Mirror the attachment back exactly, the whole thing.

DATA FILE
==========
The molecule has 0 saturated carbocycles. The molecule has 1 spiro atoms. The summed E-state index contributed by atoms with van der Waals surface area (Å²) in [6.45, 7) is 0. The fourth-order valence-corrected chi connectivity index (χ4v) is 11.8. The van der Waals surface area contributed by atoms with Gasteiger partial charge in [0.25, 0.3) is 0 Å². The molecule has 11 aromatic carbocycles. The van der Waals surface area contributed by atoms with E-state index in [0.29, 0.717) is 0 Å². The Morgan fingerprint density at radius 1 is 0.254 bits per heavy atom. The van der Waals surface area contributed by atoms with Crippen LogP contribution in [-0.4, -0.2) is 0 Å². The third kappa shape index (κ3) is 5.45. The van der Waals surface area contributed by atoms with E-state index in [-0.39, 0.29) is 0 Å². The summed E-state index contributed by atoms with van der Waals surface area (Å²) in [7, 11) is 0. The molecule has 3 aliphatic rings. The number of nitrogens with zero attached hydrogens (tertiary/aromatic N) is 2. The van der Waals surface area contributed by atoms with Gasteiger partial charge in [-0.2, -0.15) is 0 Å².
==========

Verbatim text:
The molecule has 0 saturated carbocycles. The molecule has 1 spiro atoms. The summed E-state index contributed by atoms with van der Waals surface area (Å²) in [6.45, 7) is 0. The fourth-order valence-corrected chi connectivity index (χ4v) is 11.8. The van der Waals surface area contributed by atoms with Gasteiger partial charge in [0.25, 0.3) is 0 Å². The molecule has 11 aromatic carbocycles. The van der Waals surface area contributed by atoms with E-state index in [0.29, 0.717) is 0 Å². The Morgan fingerprint density at radius 1 is 0.254 bits per heavy atom. The van der Waals surface area contributed by atoms with Crippen LogP contribution in [-0.4, -0.2) is 0 Å². The third kappa shape index (κ3) is 5.45. The van der Waals surface area contributed by atoms with E-state index in [-0.39, 0.29) is 0 Å². The summed E-state index contributed by atoms with van der Waals surface area (Å²) in [7, 11) is 0. The molecule has 3 aliphatic rings. The number of nitrogens with zero attached hydrogens (tertiary/aromatic N) is 2. The van der Waals surface area contributed by atoms with Gasteiger partial charge in [-0.2, -0.15) is 0 Å².